There is a lovely old idea that no-one truly dies until their influence on the world has ended. Until the tyres they pumped up have gone flat. Until the clock they wound up has run down. Until they are no longer remembered. Until their footprints have been erased. Until their last impact on the world is forgotten.
Grief is hard to understand. Sometimes you can laugh and play as though nothing different is happening. Other times you can’t think of anything else but the person who is dying.
When you’re not quite sure how you feel about someone, or you don’t feel as though you love them the way you are supposed to, it can make dealing with them dying a lot harder. You sometimes wind up thinking: “Am I a bad person for not feeling sad? How can I laugh when Fred is dying? He’s my grandfather/uncle/cousin, why don’t I love him more?”
The truth is that some people are hard to get close to. Hard to get to know. Even hard to love. But even if you don’t feel so close to them, it’s tough to face the death of someone you know.
Wrapping your head around the idea that someone is going to die is one of the hardest parts of life. Everybody dies eventually. Most people don’t die until they’re really old, but that doesn’t make it any easier. How can someone be here one day and gone the next?
Facing someone’s death is really hard, especially if you know it’s coming, but you don’t know when. Sometimes that can go on for months, and it’s a real strain. It hurts, and it’s scary, and the people around you are probably grumpier and upset too. It’s kind of hard to get on with life when you don’t know exactly what’s going to happen, but you know it’s bad, and it’s probably going to be soon.
When someone dies, or is dying, it’s really important to gather your friends and family around you for support. You need to play and laugh with your friends, you need extra hugs, and you need to remember that we all cope with death differently. Sometimes you need to cry and be hugged, other times you just need to play and be distracted, and not think about it for a while.
Sometimes you might feel angry – cross with the person who has died for making things difficult, or cross with your family for being upset and upsetting you. Or you might feel angry with someone who isn’t stressed right now – because it’s not fair that they’re not stressed, and you’re dealing with something so tough.
It’s really important to remember that everyone feels all of these things sometimes. There’s no such thing as the right or wrong thing to feel. You might be sobbing one minute and laughing the next. It’s ok. However you feel, you have a right to feel that way. You need to take care of yourself, and to remember that it’s ok to feel the way you do.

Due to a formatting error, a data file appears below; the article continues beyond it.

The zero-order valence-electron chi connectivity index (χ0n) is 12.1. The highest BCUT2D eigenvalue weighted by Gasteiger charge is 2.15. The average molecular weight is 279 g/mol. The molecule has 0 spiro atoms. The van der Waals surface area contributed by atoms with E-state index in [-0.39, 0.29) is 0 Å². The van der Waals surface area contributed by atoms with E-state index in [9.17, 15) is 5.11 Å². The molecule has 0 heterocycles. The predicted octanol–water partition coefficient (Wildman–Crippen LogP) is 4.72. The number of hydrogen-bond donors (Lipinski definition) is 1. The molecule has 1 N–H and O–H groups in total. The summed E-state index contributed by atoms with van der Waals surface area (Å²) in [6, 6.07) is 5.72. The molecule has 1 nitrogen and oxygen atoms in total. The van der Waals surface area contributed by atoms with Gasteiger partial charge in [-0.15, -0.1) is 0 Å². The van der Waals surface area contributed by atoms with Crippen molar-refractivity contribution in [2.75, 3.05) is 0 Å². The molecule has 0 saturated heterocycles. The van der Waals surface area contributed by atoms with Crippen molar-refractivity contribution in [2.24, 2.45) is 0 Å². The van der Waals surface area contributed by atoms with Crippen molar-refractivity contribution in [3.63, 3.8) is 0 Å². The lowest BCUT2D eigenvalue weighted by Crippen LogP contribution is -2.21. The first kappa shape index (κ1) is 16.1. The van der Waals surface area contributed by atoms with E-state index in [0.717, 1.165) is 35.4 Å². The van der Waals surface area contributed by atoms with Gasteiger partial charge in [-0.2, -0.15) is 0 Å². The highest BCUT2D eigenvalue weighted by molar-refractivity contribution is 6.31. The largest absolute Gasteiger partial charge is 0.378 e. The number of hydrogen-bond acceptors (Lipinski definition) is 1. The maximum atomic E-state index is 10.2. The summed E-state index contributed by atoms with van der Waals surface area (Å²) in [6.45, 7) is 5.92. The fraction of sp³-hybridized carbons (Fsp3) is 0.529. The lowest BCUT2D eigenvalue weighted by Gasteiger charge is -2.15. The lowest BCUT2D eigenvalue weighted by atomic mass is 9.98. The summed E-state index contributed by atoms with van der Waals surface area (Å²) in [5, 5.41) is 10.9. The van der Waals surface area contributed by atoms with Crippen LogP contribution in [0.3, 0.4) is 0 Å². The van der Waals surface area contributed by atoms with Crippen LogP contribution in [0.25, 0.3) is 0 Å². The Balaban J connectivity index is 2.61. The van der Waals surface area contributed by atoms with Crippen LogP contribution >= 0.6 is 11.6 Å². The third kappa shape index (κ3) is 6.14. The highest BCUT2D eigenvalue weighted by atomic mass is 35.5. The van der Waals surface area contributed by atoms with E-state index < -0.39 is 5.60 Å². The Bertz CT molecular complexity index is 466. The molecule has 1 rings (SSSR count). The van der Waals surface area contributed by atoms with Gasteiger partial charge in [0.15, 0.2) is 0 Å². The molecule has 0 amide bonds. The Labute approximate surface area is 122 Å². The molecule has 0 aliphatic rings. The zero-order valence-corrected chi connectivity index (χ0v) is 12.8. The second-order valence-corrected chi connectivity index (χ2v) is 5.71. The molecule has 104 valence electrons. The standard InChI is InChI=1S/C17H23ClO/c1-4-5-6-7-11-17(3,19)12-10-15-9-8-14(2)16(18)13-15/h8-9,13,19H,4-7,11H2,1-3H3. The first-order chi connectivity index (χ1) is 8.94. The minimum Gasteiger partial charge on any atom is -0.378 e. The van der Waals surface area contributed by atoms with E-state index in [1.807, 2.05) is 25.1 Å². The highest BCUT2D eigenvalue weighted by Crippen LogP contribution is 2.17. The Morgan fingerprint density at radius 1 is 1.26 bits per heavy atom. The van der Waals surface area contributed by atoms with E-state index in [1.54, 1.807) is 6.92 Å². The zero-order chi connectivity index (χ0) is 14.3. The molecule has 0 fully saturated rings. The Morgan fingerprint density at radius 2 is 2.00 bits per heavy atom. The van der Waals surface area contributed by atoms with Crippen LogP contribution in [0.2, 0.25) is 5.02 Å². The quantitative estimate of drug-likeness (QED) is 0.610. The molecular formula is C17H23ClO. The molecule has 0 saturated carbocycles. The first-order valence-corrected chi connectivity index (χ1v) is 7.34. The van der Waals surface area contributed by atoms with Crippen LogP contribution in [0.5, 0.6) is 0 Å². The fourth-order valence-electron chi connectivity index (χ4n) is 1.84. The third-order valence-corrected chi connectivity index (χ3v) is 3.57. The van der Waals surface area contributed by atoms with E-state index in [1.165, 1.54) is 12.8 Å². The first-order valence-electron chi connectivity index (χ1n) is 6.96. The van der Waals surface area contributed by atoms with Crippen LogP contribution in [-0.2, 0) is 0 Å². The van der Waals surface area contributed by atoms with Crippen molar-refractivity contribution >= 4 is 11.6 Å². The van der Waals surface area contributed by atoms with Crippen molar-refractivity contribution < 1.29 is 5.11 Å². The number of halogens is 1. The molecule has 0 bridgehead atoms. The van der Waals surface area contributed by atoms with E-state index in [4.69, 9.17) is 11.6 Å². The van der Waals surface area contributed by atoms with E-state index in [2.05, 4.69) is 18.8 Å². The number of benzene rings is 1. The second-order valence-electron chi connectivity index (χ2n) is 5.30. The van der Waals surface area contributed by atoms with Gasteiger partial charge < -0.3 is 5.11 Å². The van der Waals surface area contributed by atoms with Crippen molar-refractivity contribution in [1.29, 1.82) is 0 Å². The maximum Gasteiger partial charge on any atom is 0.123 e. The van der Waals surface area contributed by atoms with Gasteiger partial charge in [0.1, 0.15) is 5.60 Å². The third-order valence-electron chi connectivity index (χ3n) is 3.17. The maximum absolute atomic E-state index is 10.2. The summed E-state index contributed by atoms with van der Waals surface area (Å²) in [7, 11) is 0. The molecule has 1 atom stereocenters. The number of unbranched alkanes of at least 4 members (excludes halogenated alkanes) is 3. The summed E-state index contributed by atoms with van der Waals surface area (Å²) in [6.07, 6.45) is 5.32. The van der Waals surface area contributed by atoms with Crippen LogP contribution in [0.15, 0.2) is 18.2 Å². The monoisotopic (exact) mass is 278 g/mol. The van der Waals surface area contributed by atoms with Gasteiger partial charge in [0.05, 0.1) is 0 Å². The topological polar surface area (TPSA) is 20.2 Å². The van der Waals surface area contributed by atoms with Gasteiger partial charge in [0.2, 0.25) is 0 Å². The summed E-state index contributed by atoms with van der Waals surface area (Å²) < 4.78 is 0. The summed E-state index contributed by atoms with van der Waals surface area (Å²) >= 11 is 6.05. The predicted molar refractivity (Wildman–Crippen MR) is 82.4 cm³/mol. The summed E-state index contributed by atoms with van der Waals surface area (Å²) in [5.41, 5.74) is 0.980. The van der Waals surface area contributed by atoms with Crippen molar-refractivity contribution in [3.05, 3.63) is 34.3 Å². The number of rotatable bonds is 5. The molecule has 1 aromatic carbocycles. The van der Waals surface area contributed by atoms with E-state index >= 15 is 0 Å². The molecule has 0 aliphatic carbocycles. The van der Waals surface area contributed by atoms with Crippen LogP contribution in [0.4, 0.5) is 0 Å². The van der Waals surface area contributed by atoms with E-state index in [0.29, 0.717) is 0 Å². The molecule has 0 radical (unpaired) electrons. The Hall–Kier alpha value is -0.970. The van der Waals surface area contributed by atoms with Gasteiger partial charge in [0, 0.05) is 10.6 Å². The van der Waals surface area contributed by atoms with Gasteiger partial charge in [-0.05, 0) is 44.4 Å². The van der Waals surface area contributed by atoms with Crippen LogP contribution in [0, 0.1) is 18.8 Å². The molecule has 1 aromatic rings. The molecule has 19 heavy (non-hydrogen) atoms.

Talk about it when you need to, and distract yourself with something fun when you need to as well. Be gentle with yourself, and cut yourself a little more slack than usual. We all make mistakes at the best of times, and times like this aren’t easy. You’re probably going to make more mistakes, get angrier, and cry more. It’s all normal, and the people around you will understand (even if they might be making more mistakes, getting angrier and crying more, too).
Most people have something called a funeral when someone dies. This is a formal get together where people make speeches talking about the good things they remember about the person who died.
Many people also have a “wake”, which is a kind of party where people eat and drink just like at an ordinary party, but they also comfort each other. At a wake people sometimes make short speeches, but mostly they just talk to each other, remembering the person who died, and listening to each other’s memories.
Some people might come to the wake who didn’t know the person who died, but they know you, so they want to come to support you, and remind you that you are loved.
Grief is really hard, and the feelings can be very intense sometimes. It can be overwhelming, and hard to imagine how you can get on with life when you feel this way. That’s when you might need an extra hug, or a bit of time out. Remember that it gets easier with time, and also that it goes up and down – sometimes you might start feeling better, and then feel worse again. Grief sometimes comes in waves, washing over you uncontrollably, and then disappearing again quite quickly.